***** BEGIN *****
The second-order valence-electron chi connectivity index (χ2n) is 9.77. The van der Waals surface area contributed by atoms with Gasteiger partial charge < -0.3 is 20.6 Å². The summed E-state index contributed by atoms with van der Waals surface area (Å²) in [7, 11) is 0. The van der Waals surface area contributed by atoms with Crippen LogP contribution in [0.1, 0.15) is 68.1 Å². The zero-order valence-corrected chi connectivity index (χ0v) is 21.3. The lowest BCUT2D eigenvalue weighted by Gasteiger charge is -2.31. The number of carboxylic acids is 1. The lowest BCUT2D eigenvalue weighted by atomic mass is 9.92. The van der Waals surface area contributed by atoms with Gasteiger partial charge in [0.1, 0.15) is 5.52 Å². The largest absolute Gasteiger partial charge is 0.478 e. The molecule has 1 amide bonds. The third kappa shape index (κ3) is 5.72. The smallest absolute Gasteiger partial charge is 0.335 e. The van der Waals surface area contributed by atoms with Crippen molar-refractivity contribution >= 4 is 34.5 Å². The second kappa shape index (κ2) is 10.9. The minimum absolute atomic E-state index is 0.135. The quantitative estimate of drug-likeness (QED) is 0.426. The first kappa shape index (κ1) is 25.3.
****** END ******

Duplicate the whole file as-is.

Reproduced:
The second-order valence-electron chi connectivity index (χ2n) is 9.77. The van der Waals surface area contributed by atoms with Gasteiger partial charge < -0.3 is 20.6 Å². The summed E-state index contributed by atoms with van der Waals surface area (Å²) in [7, 11) is 0. The van der Waals surface area contributed by atoms with Crippen LogP contribution in [0.1, 0.15) is 68.1 Å². The zero-order valence-corrected chi connectivity index (χ0v) is 21.3. The lowest BCUT2D eigenvalue weighted by Gasteiger charge is -2.31. The number of carboxylic acids is 1. The lowest BCUT2D eigenvalue weighted by atomic mass is 9.92. The van der Waals surface area contributed by atoms with Gasteiger partial charge in [0.1, 0.15) is 5.52 Å². The largest absolute Gasteiger partial charge is 0.478 e. The molecule has 1 amide bonds. The third kappa shape index (κ3) is 5.72. The smallest absolute Gasteiger partial charge is 0.335 e. The van der Waals surface area contributed by atoms with Crippen molar-refractivity contribution >= 4 is 34.5 Å². The second kappa shape index (κ2) is 10.9. The minimum absolute atomic E-state index is 0.135. The quantitative estimate of drug-likeness (QED) is 0.426. The first kappa shape index (κ1) is 25.3.